Keith E. Friend, MD

Disclosures

Cancer Control. 2002;9(3) 

In This Article

Abstract and Introduction

Background: The treatment of acromegaly can be challenging. Despite a multimodality approach (surgery, radiation, dopamine agonists, somatostatin analogs), many patients do not achieve normalization of serum insulin-like growth factor I (IGF-I) concentrations.
Methods: The author discusses the characteristics and indications of pegvisomant therapy for patients with acromegaly and compares the use of this newly developed GH receptor antagonist with other pharmacological agents such as somatostatin and dopamine agonists.
Results: Therapy with pegvisomant allows serum IGF-I concentrations to be normalized in up to 97% of patients with acromegaly, including those who have failed other treatment modalities. With this agent, circulating GH levels increase as a result of the drop in IGF-I levels. The rise is rapid (within 2 weeks) and does not appear to be progressive over time.
Conclusions: Published studies have shown pegvisomant to have efficacy in the treatment of acromegaly. As it appears to be well tolerated and safe, this novel compound may be an important therapeutic option for patients with acromegaly. Additional study of this novel agent and its mode of action is warranted.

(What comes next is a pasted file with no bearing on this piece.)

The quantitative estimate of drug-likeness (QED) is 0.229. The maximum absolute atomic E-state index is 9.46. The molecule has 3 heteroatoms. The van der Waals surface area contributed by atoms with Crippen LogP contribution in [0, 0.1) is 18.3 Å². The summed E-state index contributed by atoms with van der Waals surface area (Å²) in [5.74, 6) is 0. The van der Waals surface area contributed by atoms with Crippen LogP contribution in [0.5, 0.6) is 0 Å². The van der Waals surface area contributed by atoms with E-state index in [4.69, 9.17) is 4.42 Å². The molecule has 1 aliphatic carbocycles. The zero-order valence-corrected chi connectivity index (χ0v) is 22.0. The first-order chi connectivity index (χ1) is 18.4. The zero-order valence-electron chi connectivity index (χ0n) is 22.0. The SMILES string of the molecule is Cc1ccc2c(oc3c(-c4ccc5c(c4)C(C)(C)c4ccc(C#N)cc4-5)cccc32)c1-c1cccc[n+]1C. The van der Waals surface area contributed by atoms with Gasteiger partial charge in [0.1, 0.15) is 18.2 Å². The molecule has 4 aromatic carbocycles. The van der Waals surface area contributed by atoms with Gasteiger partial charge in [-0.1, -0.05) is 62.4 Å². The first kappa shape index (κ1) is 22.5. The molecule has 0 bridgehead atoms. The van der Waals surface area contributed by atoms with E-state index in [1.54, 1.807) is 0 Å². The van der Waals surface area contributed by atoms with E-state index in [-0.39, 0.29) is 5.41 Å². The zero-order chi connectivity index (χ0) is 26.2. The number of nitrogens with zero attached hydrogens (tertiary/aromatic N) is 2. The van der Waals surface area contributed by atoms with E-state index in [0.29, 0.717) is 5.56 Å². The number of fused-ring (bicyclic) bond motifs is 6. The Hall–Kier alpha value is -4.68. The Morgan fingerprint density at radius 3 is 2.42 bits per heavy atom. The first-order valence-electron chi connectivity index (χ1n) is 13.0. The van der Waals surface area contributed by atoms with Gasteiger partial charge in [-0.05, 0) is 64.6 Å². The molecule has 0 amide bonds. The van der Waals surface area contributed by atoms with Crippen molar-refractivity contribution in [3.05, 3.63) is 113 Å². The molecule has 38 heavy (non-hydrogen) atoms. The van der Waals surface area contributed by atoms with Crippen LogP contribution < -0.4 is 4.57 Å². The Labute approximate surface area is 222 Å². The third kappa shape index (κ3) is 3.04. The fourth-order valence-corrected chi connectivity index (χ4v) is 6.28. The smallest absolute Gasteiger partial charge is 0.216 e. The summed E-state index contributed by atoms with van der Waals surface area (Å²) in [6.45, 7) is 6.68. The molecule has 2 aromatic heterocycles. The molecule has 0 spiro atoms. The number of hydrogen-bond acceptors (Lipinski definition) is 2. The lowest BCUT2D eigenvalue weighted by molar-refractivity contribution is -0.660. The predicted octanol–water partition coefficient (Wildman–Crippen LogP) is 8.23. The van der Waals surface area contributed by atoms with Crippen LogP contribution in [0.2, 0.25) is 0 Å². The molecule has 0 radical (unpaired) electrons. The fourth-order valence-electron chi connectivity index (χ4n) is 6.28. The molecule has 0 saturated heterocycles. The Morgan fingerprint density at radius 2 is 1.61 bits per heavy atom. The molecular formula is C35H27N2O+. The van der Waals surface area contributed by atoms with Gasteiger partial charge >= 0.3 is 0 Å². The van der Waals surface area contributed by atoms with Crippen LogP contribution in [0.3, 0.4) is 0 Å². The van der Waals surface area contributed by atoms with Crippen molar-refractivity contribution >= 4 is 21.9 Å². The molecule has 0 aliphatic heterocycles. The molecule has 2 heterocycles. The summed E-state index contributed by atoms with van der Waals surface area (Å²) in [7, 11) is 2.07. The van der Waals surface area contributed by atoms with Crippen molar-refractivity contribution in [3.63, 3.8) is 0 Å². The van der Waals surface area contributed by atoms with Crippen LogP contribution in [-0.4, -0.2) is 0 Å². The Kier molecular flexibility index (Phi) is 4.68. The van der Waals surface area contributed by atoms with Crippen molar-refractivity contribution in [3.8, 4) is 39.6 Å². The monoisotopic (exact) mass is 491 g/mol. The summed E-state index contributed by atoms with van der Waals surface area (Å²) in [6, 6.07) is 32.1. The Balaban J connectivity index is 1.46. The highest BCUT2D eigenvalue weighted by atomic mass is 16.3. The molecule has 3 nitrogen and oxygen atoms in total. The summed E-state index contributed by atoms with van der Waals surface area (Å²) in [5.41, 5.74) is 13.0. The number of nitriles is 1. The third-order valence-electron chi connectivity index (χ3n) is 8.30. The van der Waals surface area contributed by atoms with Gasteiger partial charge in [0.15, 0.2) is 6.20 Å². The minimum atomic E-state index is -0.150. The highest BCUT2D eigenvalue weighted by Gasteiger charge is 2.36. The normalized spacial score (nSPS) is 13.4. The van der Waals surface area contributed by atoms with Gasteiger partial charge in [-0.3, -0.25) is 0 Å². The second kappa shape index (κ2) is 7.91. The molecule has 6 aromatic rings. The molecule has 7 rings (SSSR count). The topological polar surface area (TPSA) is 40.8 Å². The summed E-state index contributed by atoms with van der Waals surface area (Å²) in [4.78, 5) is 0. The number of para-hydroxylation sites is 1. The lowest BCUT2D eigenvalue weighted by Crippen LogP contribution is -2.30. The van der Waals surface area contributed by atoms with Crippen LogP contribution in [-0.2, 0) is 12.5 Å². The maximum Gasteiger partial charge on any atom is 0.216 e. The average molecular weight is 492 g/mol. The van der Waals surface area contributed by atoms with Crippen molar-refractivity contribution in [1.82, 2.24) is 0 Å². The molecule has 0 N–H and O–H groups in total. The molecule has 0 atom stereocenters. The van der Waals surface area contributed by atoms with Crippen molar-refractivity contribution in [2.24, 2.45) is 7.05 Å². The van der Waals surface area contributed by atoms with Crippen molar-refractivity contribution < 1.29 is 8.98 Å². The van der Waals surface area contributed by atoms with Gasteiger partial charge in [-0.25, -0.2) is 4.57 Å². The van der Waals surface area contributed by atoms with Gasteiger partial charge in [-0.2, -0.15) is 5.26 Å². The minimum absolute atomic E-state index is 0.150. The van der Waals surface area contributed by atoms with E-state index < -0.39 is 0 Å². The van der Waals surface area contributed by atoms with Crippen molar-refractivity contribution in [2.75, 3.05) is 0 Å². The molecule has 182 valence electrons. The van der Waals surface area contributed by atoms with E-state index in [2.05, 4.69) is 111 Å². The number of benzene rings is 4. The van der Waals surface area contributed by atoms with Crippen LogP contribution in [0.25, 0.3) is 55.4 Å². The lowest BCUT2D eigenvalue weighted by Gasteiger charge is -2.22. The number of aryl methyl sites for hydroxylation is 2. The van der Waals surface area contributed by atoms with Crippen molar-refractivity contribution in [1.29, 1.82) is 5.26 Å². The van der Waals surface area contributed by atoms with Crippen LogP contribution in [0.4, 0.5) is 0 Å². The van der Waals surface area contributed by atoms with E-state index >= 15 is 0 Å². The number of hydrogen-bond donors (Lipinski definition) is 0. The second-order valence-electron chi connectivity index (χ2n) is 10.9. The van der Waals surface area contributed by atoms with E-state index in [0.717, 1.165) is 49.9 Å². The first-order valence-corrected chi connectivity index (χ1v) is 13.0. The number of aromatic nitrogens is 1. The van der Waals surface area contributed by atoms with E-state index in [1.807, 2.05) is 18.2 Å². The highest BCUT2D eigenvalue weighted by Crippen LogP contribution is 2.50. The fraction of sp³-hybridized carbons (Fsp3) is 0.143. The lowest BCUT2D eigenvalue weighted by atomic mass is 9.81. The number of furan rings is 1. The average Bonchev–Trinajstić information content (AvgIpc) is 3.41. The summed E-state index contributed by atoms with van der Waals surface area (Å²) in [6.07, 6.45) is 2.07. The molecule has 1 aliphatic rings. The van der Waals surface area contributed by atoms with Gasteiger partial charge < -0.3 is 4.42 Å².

Acromegaly is a relatively rare disease caused by the hypersecretion of growth hormone (GH). It almost always occurs as a result of a benign adenoma in the anterior portion of the pituitary gland. Patients with acromegaly have been reported to have an increased morbidity and mortality when compared with the general population.[1,2,3,4] The clinical manifestations of uncontrolled acromegaly include soft-tissue swelling, joint pain, nerve entrapment, glucose intolerance, hypertension, and cardiac disease.[5,6,7]

The primary biochemical goal of acromegaly treatment is to restore the GH/IGF-I axis to normal. Because GH release is highly pulsatile, serum concentrations vary throughout the day. Thus, the use of random serum GH concentrations is not reliable to determine if acromegaly is present or adequately controlled. However, the GH-stimulated peptide insulin-like growth factor-I (IGF-I) is present in the serum in more steady concentrations. IGF-I represents an excellent integrative marker of total GH secretion and should therefore be used as the primary biomarker of acromegaly control. In adequately controlled patients, IGF-I levels should fall into the normal age-and gender-adjusted normal range.

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